Three hundred and sixty-four days a year you tell your kids not to approach strangers. You tell them not to take candy from strangers. And then on October 31 you send them out in the dark with a bag to do both.

And sometimes you realize your protective instincts were spot-on. For instance…

  • If your house is as littered with candy wrappers as LBHQ is, you’re in for some late nights and rollercoaster moodswings.
  • If your neighbors were as gung-ho as ours about inspiring terror in their most wee visitors, you’re in for some nightmares—some cold nights on the floor beside the bed of a toddler jabbering about a corpse that sprang out at 2### Woodland Drive.
  • If you have as much trouble resisting Kit Kats and Aeros as my parents, you’ll be doing some extra time on the gym hamster wheel.
  • And, if you live in a Bible Belt similar to ours, you’ll be debriefing with the kids about “treats” like this in their Halloween bags:

“Whoa,” my dad said when he pulled this booklet out of V’s bag. “I thought we just had to worry about razor blades.”

The image does seem a little hard-core for a five-year-old—especially one who hasn’t grown up with the Christian story. If, back in the day, my parents’ neighbors had bestowed such a tract on them instead of a Milky Way bar, they would have been surprised by its not being candy, but not by the imagery; Dad went to a nondenominational church where congregants saw crosses all the time, while Mum went to Catholic mass where she saw not only crosses but the crucified Jesus with clockwork regularity.

Not so the kids at LBHQ. While their exposure to Christian doctrines hasn’t been expressly curtailed, the family nevertheless does not attend church, does not pray, does not say grace, does not promise eternal salvation after death, does not threaten eternal punishment, and does not spookily assert that Granny is watching them from the sky. (They don’t even let me tell them about Fluffy.)

Some highly unChristian treatment from Miss P

What the kids are getting might be called, if you had to label it (and occasionally Mum is asked by a fellow parent to do so) a secular humanist upbringing. The kids are discouraged from pillaging, stealing, killing, torturing, raping, etc., but without any deity commanding it. Meanwhile they’re encouraged to share, to be kind, to have empathy, etc. So far it’s working; there’s no sign of psychopathy or collusion with Satan, although their empathy is limited to fellow humans and Cuddles the cat.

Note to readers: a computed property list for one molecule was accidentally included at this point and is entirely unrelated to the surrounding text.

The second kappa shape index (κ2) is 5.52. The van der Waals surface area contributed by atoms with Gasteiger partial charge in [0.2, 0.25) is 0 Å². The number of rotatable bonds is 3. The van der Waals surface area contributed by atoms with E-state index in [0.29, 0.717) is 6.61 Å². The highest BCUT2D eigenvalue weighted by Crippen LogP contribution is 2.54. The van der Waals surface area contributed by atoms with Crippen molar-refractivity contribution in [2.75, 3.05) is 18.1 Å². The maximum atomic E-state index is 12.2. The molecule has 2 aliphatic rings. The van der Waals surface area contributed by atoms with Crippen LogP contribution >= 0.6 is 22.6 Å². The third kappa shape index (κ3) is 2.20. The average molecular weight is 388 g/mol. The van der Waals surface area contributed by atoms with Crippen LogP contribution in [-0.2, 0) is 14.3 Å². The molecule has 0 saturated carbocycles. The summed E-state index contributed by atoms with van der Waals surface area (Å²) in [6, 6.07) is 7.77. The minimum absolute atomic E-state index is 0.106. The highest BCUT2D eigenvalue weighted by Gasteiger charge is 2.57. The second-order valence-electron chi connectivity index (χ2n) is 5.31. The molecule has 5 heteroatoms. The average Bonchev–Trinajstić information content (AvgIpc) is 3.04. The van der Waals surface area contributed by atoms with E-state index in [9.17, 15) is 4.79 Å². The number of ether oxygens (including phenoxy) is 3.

No big deal, we thought. Live and let live. Lots of our neighbors worship, and that’s fine. Fine, also, if we don’t, right?

No way, José. Certain parents won’t do playdates with us. Others will, but they’re uncomfortable having kids at their table who don’t pray before eating their apple slices, so they make a point of educating P and V about Jesus Christ. The parents who trick-or-treated alongside us were upset by a pumpkin with Freddy Kreuger’s face carved into it (“That’s wrong, that’s Satan”). But finding a crucifixion picture in the Halloween candy was a first for us, people.

Even couched in kid-friendly syntax, vicarious redemption is a complicated doctrine. Coming from Christian homes, my parents grew up trying to wrap their heads around it, and finally couldn’t. They will discuss it avidly, and they’ll happily talk about any and all religious teachings with the kids—just as they’ll happily explore history and literature from all cultures. Some things they feel the kids are too young for—“Ulysses,” for example, “Breaking Bad,” David Lynch movies, and the bible. They wouldn’t read Leviticus to the kids any more than they’d take them to see “The Dark Knight Rises.” It’s too scary. There’s too much context. There’s too much to analyze, and at ages 5 and 7, P and V don’t yet have the full toolbox for it. As those cognitive skills come into place, they’ll have their pick of three bibles in the house. If they wish.

Doesn’t it strike you that religion vis-à-vis childraising is…personal? It seemed downright gauche of our neighbor to anonymously slip some propaganda in with the Milk Duds. Maybe just a little over the line…

We receive plenty of tracts from various Christian organizations through our mail slot, and unless they contain graphically violent pictures, they end up splayed openly across the coffee table with the bills and pizza flyers. It’s not that we would have hidden a religious pamphlet from the kids (although we probably wouldn’t show them a picture of a guy nailed to a cross)—it’s just weird that someone felt compelled to place that literature among the kids’ treats, rather than entrust it to the parents or—you’d think—let the parents just do whatever they’re doing, religious or not.

Said my dad not for the first time, This is an odd demographic.

Sure, this is a very religious area. So in a very non-religious area would we expect to find a Planned Parenthood brochure in the treat bag? How about a pamphlet on evolution or stem-cell research or same-sex marriage?

How many of V and P’s classmates’ parents would be outraged to find this in a Halloween bag?

Embarrassingly for Langley, probably plenty.

We were on a roll now, thinking of unsuitable Halloween items. Condoms! Lube! Diet pills! How about (I suggested hopefully) some airline-size alcohol bottles?

Why not? When you start depositing religious propaganda in a child’s Halloween bag, you’re taking a political shot across the bow. You’re making a Trojan horse of an innocent little trick-or-treater for your personal ideology. You’re hijacking something childlike for your own adult agenda. And that is uncool.

Look out, teachers, and drink if you need to

My Fellow Inebriates,

Miss P brought this home from school yesterday.


At least P, aka God of Math, is cooperating at school.

As for Miss V, her kindergarten teacher sent home a note explaining that if V told us she didn’t get any playtime, it was because she had absolutely refused to do her coloring.